Analysis of Nutritional Composition of Edible Insects to Enhance Nutritional Security in Sub-Saharan Africa (EntoNutri)
Nils Nölle, Hans Konrad Biesalski
University of Hohenheim, Institute for Biological Chemistry and Nutrition, Germany
While insects are a relatively new food item in western societies, they form an integral part of many Asian, Latin American and African cuisines. In Kenya and Uganda for example, edible insects already make up 5-10% of the total protein intake and trade in edible insects is a major source of income, especially in rural areas. Therefore edible insects have the potential to play a vital role for food and nutrition security in both countries. However there is little knowledge on sustainable rearing and harvesting techniques. Furthermore, insects and their feed can be contaminated by heavy metals or insecticides. EntoNutri is a multinational, multidisciplinary project whose goal is to improve food and nutrition security as well as the economic wellbeing of rural and urban communities, particularly smallholders, women and youth through the development, dissemination and promotion of environmentally sustainable insect-based technologies to enhance productivity and consumption of insects as food. The Food Security Center (FSC) of the University of Hohenheim is also a partner in this project. The FSC's specific project goal is to establish the nutritional profile of target insect species along the process chain, with special focus on the micronutrient composition, as the possible contribution of insects to the micronutrient intake of their consumers is not well known. Therefore long horned grasshoppers (Ruspolia differens) from Uganda, as well as crickets (Gryllus bimaculatus) and several kinds of caterpillars (Imbrasia zambesina, Cirina forda) from Kenya, were collected in the respective country. If available, samples were collected fresh and in various kinds of processing e.g. boiled or fried. If the sample was only available in one of the respective forms only the available form was sampled. The samples will be analysed for their content of riboflavin, niacin, vitamin A and carotenoids via HPLC methods as well as their content of dietary minerals (iron, zinc, etc.) analysed by mass spectrometry, to evaluate if edible insects can also be a viable source of micronutrients. To ensure that insect and insect products are safe for human consumption, levels of heavy metal contaminants will be also analysed by mass spectrometry.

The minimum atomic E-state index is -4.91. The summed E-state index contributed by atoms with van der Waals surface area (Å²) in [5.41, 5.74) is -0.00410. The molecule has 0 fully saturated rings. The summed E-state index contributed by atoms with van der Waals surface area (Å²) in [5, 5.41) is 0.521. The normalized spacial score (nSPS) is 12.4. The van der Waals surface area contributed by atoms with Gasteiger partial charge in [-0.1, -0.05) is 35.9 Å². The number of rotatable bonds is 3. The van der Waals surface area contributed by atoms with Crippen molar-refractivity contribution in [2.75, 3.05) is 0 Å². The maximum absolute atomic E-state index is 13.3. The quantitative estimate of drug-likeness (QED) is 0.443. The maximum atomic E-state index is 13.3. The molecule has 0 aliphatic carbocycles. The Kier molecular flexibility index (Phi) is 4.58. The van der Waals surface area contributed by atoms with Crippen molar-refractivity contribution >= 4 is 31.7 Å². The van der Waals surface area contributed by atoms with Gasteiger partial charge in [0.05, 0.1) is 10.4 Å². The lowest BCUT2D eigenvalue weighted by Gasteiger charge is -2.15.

Keywords: Food analysis, food security, insects, nutrition security
Contact Address: Nils Nölle, University of Hohenheim, Inst. for Biological Chemistry and Nutrition / Food Security Center, Garbenstraße 30, 70599 Stuttgart, Germany, e-mail: noelleuni-hohenheim.de